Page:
What to Do With Money in a Former Employer’s 401(k)

Leave it behind, move it to your new job’s plan, or roll it over to an IRA. Each of the options has pros and cons.

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In November 2021, 4.5 million American workers voluntarily left their jobs, setting the record for the most departures in a single month. Since then, the so-called Great Resignation has yet to show signs of slowing. Another 4.5 million people quit their jobs in March, and another 4.4 million quit in April, according to the Bureau of Labor Statistics. And some believe the Great Resignation isn’t a temporary phenomenon but a permanent change. Job turnover is 20% higher in the remote- and hybrid-working world, and it’s is likely to stay that way, according to Gartner, a technology-research firm.

If you recently left (or are planning to leave) a job with a company that provided a 401(k) plan, you have several options.

Leaving a 401(k) Behind

Most of the time, it’s okay to leave a 401(k) plan with a former employer while you’re transitioning to a new job, says Andrew Rosen, a certified financial planner and president of Diversified LLC, in Wilmington, Del. However, don’t leave the money behind if you have less than $5,000 in your account, which could happen if you didn’t work for your former employer for very long. When the balance is less than $5,000, the company is permitted to cash out your plan. If that happens, you’ll be required to pay federal and possibly state income taxes on the balance, as well as a 10% penalty if you’re younger than 59½.&

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Rolling a 401(k) to a New Employer

If your new employer allows you to roll your money into its 401(k), that may be a good option, particularly if it offers a portfolio of solid, low-cost investments. Large 401(k) plans often offer institutional-class funds that have lower fees than funds you can buy on your own. (That may also be the case with a former employer’s plan.) Plus, you can borrow from your current employer’s plan, which isn’t an option if you leave the money behind or roll it into an IRA.

If you choose to roll the money into your new employer’s plan, make sure you don’t exceed the maximum contribution you can make in a year. Company 401(k) providers are unlikely to communicate with each other and will often let account holders contribute the maximum, even if they’ve rolled over contributions from another employer’s plan. For example, suppose you’re younger than 50 and roll over a plan in which you’ve already contributed $10,000 this year. The maximum you can contribute to your new employer’s plan for the rest of the year is $10,500. If you exceed that amount, you could be subject to a penalty of up to 6% of the excess contribution.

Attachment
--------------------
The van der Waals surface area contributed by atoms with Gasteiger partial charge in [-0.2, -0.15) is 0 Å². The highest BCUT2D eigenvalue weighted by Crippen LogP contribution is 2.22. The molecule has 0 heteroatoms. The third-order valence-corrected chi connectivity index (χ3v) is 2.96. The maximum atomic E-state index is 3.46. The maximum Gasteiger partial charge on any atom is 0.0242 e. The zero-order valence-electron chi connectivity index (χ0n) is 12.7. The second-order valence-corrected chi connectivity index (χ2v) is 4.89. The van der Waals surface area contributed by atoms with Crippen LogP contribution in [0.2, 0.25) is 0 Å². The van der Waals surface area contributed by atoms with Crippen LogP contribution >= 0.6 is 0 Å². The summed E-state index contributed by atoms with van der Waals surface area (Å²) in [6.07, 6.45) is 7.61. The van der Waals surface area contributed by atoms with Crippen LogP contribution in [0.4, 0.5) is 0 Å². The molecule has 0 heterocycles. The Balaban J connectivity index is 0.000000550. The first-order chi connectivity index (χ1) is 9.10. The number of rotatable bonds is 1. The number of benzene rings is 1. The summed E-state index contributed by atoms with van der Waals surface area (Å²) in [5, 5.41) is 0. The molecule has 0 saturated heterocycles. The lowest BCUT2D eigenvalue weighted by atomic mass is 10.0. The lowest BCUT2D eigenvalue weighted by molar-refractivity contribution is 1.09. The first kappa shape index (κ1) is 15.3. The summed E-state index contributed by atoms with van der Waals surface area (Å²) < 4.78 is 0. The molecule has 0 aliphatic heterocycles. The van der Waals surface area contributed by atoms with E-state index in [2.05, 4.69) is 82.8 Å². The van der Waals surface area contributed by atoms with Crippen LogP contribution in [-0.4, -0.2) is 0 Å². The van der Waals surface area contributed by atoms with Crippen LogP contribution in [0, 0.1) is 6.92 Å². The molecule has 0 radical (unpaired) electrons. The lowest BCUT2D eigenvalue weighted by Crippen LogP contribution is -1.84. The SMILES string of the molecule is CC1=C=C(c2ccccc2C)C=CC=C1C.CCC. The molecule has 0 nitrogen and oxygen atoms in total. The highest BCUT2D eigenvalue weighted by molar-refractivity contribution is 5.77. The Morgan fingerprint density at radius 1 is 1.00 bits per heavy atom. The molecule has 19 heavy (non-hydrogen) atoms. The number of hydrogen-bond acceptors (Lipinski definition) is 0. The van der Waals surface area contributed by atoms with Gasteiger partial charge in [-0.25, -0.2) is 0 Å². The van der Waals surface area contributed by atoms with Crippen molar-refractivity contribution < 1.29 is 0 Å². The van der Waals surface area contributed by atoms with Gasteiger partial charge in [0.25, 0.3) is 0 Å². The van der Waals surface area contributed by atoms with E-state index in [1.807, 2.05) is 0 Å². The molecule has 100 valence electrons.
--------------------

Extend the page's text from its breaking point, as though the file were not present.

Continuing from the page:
Rolling Over to an IRA

If your new employer doesn’t permit rollovers, or you’re not impressed with its investment options, you can roll your 401(k) into an IRA with any financial services firm.

Rolling over your 401(k) into an IRA could also allow you to build an investment strategy that’s more customized than one you would get in a 401(k) plan. Unlike 401(k) plans, which typically offer a limited number of funds, IRAs offer a broad menu of investment options.

If you go that route, make sure you take advantage of resources provided to you by the financial services firm, such as information about the funds, historical fund performance and manager information, to determine the best lineup for you, says Kailyn Neat, a CFP for Bartlett Wealth Management, in Cincinnati.

As you approach retirement, you’ll probably want to shift to a more conservative asset allocation, and an IRA may offer more fixed-income options than you’ll find in a 401(k) plan. And if you’ve worked for several different employers, rolling the money from each 401(k) plan into an IRA will allow you to consolidate your savings in one place.

Emma Patch
Staff Writer, Kiplinger's Personal Finance

Emma Patch joined Kiplinger in 2020. She previously interned for Kiplinger's Retirement Report and before that, for a boutique investment firm in New York City. She served as editor-at-large and features editor for Middlebury College's student newspaper, The Campus. She specializes in travel, student debt and a number of other personal finance topics. Born in London, Emma grew up in Connecticut and now lives in Washington, D.C.